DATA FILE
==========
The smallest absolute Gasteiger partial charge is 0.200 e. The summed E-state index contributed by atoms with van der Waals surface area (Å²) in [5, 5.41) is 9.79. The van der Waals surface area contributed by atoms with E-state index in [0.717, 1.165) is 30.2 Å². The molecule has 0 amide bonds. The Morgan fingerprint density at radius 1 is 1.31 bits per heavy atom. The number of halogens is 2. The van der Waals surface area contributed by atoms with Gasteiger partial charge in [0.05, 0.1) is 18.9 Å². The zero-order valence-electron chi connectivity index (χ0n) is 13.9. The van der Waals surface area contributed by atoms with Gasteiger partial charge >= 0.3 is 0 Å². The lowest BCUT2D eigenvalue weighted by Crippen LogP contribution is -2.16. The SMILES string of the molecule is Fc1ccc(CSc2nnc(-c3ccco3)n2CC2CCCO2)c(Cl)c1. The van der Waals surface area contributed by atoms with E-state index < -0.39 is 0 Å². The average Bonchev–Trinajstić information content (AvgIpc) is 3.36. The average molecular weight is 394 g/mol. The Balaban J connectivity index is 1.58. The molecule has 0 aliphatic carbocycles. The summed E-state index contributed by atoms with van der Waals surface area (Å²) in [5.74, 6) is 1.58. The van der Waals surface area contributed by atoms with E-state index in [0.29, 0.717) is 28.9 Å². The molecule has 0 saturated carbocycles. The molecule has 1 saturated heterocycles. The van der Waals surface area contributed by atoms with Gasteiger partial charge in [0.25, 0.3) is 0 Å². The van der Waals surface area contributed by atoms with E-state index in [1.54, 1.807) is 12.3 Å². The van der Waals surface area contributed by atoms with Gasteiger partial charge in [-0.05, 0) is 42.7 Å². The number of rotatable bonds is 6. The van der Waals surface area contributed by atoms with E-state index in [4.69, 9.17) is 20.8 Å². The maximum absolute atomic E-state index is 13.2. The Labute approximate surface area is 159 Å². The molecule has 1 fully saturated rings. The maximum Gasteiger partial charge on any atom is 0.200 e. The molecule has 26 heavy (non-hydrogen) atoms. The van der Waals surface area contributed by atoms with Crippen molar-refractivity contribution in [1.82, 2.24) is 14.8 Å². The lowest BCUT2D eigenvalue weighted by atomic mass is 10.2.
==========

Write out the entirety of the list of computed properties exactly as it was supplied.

The smallest absolute Gasteiger partial charge is 0.200 e. The summed E-state index contributed by atoms with van der Waals surface area (Å²) in [5, 5.41) is 9.79. The van der Waals surface area contributed by atoms with E-state index in [0.717, 1.165) is 30.2 Å². The molecule has 0 amide bonds. The Morgan fingerprint density at radius 1 is 1.31 bits per heavy atom. The number of halogens is 2. The van der Waals surface area contributed by atoms with Gasteiger partial charge in [0.05, 0.1) is 18.9 Å². The zero-order valence-electron chi connectivity index (χ0n) is 13.9. The van der Waals surface area contributed by atoms with Gasteiger partial charge >= 0.3 is 0 Å². The lowest BCUT2D eigenvalue weighted by Crippen LogP contribution is -2.16. The SMILES string of the molecule is Fc1ccc(CSc2nnc(-c3ccco3)n2CC2CCCO2)c(Cl)c1. The van der Waals surface area contributed by atoms with E-state index < -0.39 is 0 Å². The average Bonchev–Trinajstić information content (AvgIpc) is 3.36. The average molecular weight is 394 g/mol. The Balaban J connectivity index is 1.58. The molecule has 0 aliphatic carbocycles. The summed E-state index contributed by atoms with van der Waals surface area (Å²) in [5.74, 6) is 1.58. The van der Waals surface area contributed by atoms with E-state index in [0.29, 0.717) is 28.9 Å². The molecule has 0 saturated carbocycles. The molecule has 1 saturated heterocycles. The van der Waals surface area contributed by atoms with Gasteiger partial charge in [0.25, 0.3) is 0 Å². The van der Waals surface area contributed by atoms with E-state index in [1.54, 1.807) is 12.3 Å². The van der Waals surface area contributed by atoms with Gasteiger partial charge in [-0.05, 0) is 42.7 Å². The number of rotatable bonds is 6. The van der Waals surface area contributed by atoms with E-state index in [4.69, 9.17) is 20.8 Å². The maximum absolute atomic E-state index is 13.2. The Labute approximate surface area is 159 Å². The molecule has 1 fully saturated rings. The maximum Gasteiger partial charge on any atom is 0.200 e. The molecule has 26 heavy (non-hydrogen) atoms. The van der Waals surface area contributed by atoms with Crippen molar-refractivity contribution in [1.82, 2.24) is 14.8 Å². The lowest BCUT2D eigenvalue weighted by atomic mass is 10.2.